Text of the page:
Phrases such as "failed state" and "country on the brink" have been bandied around about Pakistan for so long that many people might hazard a guess about the causes of the country's woes: a history of military rule; corrupt and inefficient politicians; a failure to confront extremists; or the thrall of the US. All are undoubtedly factors in the current woes of Pakistan, a country of huge potential, which seems held back by the perpetual problems of political instability and, more recently, militant violence.
But Farzana Shaikh has a more radical analysis of the origins of Pakistan's problems. The Chatham House fellow (and occasional contributor to this newspaper) argues that the troubles of the country stem from its very inception; from an uncertainty about what Pakistan, as a nation, should represent, and what it means to be a Pakistani. She argues that the ambiguous but generous role afforded to Islam by the country's founders set policy priorities for the newly created nation that have perilously restricted its progress ever since.
"It is," she writes, "the country's problematic and contested relationship with Islam that has most decisively frustrated its quest for a coherent national identity and for stability as a nation state capable of absorbing the challenges of its rich and diverse society."
Shaikh is not the first to take this approach. Stephen P Cohen, among others, has pointed to the presumed security needs of a newly created Pakistan, sitting alongside a more powerful neighbour, as having set the course of its direction for the following 60 years. But Shaikh's valuable analysis goes back further, to the ideas that inspired the likes of Syed Ahmed Khan, an early proponent of a two-state model for an independent India, and Muhammed Ali Jinnah, generally credited as the founder of Pakistan. Jinnah, who was famously ambivalent about the role of Islam in a future "land of the pure" – sometimes arguing that Pakistan should be a country for people of all religions, while on other occasions claiming it should be based on the "principle of Islam".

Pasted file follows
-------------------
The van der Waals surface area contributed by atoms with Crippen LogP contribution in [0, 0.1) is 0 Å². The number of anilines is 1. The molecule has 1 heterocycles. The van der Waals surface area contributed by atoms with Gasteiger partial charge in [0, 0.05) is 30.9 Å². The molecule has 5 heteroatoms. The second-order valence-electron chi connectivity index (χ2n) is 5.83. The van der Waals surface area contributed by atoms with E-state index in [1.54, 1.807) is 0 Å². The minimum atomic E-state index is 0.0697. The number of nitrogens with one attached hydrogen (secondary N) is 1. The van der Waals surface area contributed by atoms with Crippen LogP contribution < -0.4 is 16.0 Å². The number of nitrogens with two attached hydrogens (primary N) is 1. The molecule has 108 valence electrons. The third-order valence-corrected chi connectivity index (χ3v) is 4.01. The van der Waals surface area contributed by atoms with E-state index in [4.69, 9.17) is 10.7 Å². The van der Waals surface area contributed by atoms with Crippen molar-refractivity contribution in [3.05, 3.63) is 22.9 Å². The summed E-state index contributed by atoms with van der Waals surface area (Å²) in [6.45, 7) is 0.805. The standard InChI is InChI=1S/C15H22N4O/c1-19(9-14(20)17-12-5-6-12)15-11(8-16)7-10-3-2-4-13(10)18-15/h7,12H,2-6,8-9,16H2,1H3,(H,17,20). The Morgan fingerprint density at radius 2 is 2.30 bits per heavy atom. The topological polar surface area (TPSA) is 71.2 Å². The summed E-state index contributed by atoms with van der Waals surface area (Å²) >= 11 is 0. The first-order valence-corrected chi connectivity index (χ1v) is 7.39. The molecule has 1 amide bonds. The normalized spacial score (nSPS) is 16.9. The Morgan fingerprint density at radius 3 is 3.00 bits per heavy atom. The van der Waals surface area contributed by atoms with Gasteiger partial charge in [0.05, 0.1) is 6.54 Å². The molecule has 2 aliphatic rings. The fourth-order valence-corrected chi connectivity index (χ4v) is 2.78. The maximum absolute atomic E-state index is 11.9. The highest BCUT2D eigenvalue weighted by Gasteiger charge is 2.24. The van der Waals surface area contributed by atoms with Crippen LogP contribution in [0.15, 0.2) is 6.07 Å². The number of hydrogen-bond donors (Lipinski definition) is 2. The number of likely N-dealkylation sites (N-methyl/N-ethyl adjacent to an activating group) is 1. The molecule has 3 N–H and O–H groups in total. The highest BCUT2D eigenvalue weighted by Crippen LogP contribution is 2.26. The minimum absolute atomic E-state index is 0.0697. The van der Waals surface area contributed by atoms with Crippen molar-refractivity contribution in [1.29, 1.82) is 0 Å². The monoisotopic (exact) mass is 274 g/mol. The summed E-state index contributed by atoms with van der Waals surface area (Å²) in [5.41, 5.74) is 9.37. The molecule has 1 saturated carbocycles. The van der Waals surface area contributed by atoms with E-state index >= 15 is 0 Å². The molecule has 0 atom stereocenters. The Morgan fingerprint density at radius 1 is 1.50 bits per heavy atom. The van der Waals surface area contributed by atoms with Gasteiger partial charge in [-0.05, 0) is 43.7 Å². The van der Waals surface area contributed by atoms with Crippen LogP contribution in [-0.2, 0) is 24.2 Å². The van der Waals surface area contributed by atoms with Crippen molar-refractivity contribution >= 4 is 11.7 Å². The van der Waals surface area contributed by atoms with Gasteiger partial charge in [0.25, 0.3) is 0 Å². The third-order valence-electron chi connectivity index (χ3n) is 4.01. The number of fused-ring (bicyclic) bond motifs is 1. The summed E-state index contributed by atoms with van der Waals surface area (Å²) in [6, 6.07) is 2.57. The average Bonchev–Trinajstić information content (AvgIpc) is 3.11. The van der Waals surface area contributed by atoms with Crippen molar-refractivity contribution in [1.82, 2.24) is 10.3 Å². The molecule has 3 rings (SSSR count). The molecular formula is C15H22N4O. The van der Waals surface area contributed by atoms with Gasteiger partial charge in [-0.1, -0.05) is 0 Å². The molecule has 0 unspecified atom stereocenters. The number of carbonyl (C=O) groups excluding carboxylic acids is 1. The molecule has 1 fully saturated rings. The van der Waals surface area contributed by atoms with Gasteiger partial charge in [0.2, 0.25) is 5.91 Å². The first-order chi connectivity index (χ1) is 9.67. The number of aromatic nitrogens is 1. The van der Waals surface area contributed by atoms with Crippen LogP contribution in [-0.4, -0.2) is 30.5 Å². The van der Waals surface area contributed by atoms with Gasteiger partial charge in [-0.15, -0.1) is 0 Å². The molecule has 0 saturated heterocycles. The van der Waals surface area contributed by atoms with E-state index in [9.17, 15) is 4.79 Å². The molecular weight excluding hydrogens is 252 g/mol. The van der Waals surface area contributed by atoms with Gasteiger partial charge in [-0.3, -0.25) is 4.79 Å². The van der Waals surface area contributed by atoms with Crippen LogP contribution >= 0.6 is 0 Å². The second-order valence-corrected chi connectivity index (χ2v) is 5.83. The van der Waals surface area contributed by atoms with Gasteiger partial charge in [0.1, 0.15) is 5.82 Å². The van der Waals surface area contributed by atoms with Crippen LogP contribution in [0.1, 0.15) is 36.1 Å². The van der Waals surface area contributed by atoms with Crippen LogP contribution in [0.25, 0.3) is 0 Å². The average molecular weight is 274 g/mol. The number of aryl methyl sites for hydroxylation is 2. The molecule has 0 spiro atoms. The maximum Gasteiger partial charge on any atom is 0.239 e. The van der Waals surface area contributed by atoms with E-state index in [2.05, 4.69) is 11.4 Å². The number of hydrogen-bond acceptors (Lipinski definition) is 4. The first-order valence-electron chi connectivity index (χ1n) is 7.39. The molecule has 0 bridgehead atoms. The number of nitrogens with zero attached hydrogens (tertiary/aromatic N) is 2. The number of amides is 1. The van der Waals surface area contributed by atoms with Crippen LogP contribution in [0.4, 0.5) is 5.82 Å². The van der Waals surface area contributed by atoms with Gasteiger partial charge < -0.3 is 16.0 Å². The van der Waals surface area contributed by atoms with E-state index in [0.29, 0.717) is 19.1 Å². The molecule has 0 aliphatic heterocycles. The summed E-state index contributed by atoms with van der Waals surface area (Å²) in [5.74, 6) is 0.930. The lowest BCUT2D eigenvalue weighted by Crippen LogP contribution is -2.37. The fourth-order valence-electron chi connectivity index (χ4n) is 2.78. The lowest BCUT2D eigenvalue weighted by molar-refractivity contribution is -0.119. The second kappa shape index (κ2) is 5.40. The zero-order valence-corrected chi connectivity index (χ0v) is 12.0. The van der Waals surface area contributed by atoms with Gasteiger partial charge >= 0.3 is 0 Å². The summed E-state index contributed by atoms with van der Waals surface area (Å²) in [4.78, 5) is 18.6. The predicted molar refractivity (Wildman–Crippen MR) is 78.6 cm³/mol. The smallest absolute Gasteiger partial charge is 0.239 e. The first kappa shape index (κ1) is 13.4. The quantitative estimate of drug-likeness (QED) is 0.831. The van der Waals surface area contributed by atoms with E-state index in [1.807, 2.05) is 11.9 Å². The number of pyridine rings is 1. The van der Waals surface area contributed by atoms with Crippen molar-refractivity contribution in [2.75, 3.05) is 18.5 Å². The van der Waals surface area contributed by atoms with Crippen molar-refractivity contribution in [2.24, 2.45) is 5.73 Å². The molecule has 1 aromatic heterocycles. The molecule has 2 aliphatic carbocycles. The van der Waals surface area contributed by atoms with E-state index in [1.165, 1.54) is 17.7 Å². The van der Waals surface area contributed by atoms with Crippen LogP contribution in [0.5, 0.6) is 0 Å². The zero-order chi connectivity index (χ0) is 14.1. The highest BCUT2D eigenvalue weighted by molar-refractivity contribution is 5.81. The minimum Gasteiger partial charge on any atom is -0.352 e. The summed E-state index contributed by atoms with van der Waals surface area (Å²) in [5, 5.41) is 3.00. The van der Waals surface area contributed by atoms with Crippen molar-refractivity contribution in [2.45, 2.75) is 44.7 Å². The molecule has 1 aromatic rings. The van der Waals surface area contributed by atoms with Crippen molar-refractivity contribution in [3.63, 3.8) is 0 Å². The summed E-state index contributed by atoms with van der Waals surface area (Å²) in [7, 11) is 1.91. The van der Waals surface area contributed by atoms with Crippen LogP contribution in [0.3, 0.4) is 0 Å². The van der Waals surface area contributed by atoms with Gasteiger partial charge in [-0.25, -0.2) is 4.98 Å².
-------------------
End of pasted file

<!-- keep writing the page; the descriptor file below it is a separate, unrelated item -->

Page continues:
This confusion over what sort of Islam, if any, the new country might embody, only grew after Jinnah's premature death in 1948. It took politicians nearly a decade to draw up a constitution, and even longer to ratify it. Religious parties pushed for Islam to have a greater role, while the more secular-minded simply wanted to acknowledge the religion as a central component of the state's culture.
The repercussions of this uncertainty, argues Shaikh, were immense. Within three years of the constitution's promulgation, and with the country still lacking an elected government, the army stepped in – setting in place a cycle of military and civilian governments that each tried to seize Islam for their own ends. The success of policies was judged not on whether they delivered social or economic benefits, but on whether they strengthened the "putative Islamic purpose of the state".
Looking at Pakistan today, it is not hard to see the continuing struggle over the role of religion, and the often seemingly contradictory situations which this throws up. In the troubled north-west, the military is now confronting Taliban militants who want to impose a strict form of Sharia law, having previously supported these fighters as useful "jihadis" or "holy warriors" in both Kashmir and Afghanistan. President Asif Ali Zardari seeks to portray himself to the West as a secular, can-do politician (in much the same way as his predecessor, Pervez Musharraf), yet it was his government that, earlier this year, agreed a ceasefire with the Taliban that resulted in the establishment of Sharia law. (That ceasefire agreement is now defunct – hence the military operation.)
Given Pakistan's projected image as a hotbed of religious extremism, it is also worth pointing out that Pakistan's religious parties have rarely done well in the country's elections. Last year, the MMA religious coalition slumped badly. At the same time, the avowedly secular and democratic Awami National Party (ANP) secured provincial power in the North West Frontier Province (NWFP), the location of much supposed extremism.
Shaikh finds reason to be optimistic about the future of Pakistan. A newly freed media, an active legal community, artists and human- rights activists have all encouraged Pakistanis to imagine their country in an entirely new way. The goal, she says, will be for Pakistan not just to rethink its relationship with its old foe, India, but to shift away from a militant Islam that is at odds with the religion's longer tradition in South Asia.Reuse content